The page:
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Dreadnoughtus: A New Dinosaur Discovery

Fossils from one of the largest dinosaurs to ever walk the Earth — the 77-million-year-old, 65-ton Dreadnoughtus (meaning “fear nothing”) schrani — were discovered and unearthed in Southern Patagonia, Argentina, between 2005 and 2009. It’s a relatively intact set of over 100 pieces, the most complete skeleton of a herbivorous sauropod yet found.

“To put this in perspective, an African elephant is about five tons, T. rex is eight tons, Diplodocus is 18 tons, and a Boeing 737 is around 50 tons,” said study author and paleontologist Kenneth Lacovara at Drexel University. “And then you have Dreadnoughtus at 65 tons.”

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Yes, it’s way bigger than both T-Rex and Siats Meekerorum, and would have had to eat constantly to sustain such a large body.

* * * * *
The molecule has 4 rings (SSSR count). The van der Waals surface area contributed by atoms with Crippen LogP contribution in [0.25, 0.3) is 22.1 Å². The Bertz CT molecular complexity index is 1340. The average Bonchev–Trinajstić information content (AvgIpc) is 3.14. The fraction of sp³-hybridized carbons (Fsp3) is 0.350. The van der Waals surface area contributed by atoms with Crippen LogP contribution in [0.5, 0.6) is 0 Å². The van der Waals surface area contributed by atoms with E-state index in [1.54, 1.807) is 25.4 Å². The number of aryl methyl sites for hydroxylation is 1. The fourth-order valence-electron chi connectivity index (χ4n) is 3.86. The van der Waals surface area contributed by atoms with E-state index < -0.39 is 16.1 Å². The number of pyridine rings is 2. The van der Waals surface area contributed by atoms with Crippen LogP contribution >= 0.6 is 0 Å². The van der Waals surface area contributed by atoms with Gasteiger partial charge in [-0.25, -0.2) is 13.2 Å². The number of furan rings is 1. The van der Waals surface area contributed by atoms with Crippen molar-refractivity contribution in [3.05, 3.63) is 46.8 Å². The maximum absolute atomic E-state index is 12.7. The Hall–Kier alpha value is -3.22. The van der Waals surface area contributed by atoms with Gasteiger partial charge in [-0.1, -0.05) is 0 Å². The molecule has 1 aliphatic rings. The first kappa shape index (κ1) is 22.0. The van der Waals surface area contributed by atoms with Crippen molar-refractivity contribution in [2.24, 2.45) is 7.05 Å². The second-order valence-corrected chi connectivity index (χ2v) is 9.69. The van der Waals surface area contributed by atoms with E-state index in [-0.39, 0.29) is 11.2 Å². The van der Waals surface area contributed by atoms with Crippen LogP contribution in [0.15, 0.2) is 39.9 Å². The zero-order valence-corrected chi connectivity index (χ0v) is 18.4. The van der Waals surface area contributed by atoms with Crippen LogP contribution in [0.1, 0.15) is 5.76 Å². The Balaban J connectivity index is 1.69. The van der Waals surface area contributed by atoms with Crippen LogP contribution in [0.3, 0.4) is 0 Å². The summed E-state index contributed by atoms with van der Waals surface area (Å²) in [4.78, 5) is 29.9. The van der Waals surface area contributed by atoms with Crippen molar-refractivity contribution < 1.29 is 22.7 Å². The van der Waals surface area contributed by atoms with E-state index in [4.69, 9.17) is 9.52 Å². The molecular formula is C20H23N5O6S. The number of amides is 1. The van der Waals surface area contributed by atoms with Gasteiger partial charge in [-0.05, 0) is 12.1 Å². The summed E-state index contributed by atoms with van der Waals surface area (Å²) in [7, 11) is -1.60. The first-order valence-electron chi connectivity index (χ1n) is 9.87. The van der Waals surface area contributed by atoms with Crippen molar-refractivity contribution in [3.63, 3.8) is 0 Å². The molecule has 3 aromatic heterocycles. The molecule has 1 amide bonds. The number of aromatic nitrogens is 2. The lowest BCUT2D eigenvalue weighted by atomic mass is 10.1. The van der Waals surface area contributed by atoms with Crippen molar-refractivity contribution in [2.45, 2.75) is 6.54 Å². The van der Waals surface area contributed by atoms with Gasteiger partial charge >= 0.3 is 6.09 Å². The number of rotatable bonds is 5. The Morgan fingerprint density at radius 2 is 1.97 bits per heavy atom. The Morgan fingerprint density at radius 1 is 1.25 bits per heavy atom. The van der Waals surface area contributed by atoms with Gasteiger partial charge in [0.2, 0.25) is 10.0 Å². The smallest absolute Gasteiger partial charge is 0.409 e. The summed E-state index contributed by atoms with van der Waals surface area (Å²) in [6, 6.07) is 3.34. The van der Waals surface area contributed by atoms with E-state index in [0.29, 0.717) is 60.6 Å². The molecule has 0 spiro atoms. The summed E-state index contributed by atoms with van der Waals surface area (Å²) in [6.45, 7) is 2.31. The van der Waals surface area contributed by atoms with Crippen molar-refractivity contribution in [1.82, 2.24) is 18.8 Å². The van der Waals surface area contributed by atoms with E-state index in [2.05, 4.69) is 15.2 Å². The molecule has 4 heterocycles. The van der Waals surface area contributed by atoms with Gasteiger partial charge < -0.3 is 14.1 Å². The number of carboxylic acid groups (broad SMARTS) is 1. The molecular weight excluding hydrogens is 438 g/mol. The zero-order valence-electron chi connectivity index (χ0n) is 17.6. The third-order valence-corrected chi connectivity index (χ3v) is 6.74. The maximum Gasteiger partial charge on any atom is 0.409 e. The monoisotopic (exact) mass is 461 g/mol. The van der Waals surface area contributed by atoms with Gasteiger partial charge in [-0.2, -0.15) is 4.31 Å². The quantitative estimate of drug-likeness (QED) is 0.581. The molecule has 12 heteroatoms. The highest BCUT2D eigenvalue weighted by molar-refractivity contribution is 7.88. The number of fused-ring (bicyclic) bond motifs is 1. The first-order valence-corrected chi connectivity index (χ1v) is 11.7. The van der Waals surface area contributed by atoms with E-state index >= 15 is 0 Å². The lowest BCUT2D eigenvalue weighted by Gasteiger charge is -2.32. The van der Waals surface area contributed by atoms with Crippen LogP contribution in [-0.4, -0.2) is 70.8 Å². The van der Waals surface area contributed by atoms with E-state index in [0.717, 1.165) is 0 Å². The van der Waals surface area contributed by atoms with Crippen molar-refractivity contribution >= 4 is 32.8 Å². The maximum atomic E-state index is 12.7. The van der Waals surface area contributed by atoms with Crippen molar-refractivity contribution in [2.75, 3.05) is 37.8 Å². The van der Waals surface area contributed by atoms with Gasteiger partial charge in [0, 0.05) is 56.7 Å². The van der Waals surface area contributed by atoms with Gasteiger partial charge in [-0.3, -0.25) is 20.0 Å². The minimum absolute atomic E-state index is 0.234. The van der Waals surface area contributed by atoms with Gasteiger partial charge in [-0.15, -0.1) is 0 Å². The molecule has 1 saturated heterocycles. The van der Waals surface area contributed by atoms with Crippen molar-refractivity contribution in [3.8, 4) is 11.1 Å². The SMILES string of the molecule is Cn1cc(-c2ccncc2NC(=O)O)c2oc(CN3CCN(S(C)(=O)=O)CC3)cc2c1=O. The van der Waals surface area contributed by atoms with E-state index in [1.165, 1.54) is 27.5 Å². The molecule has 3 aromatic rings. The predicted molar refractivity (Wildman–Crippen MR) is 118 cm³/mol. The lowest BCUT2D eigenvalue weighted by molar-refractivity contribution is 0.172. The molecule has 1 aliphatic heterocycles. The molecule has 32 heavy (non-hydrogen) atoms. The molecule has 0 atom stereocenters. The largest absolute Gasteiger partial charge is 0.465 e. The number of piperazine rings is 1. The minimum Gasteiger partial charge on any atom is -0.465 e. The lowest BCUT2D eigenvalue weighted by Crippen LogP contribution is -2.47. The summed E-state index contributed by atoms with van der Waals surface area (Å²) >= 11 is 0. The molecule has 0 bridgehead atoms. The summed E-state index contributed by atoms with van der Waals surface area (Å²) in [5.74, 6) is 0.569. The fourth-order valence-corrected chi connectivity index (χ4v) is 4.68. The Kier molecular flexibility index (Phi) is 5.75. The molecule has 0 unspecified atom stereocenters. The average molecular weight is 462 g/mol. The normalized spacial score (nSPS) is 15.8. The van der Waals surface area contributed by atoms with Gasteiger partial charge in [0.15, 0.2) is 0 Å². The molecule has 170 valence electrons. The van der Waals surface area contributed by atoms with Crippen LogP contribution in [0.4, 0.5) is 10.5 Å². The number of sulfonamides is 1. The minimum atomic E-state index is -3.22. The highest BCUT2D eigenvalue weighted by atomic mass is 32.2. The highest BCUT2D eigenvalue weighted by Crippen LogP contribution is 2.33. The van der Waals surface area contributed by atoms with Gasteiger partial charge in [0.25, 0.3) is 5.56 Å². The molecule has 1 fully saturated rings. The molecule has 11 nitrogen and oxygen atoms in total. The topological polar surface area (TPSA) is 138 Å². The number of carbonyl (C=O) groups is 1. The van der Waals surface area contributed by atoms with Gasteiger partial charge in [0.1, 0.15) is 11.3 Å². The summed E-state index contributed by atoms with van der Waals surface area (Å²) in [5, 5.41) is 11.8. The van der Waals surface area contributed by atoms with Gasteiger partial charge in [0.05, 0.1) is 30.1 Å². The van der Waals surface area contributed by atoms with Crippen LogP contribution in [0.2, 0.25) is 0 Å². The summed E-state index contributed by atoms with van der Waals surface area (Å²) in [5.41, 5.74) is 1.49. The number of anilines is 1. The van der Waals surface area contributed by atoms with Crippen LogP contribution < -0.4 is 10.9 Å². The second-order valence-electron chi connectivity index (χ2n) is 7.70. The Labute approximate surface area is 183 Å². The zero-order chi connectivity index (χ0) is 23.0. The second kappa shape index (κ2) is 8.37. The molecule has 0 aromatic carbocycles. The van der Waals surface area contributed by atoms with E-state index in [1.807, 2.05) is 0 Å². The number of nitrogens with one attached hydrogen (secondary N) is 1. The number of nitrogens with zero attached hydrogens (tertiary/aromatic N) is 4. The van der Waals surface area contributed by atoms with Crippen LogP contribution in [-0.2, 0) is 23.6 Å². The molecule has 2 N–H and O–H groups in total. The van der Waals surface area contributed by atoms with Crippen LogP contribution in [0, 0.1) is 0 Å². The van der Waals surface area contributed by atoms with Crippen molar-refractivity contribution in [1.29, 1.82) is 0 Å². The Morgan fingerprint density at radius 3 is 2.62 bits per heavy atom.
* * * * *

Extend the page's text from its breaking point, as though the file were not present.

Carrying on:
“I imagine their day consists largely of standing in one place,” Lacovara said. “You have this 37-foot-long neck balanced by a 30-foot-long tail in the back. Without moving your legs, you have access to a giant feeding envelope of trees and fern leaves. You spend an hour or so clearing out this patch that has thousands of calories in it, and then you take three steps over to the right and spend the next hour clearing out that patch.”

Bonus fact: this specimen wasn’t even fully grown yet. Incredible. Read more about this discovery at drexe.lu/dreadnoughtus.

We love dinosaurs.

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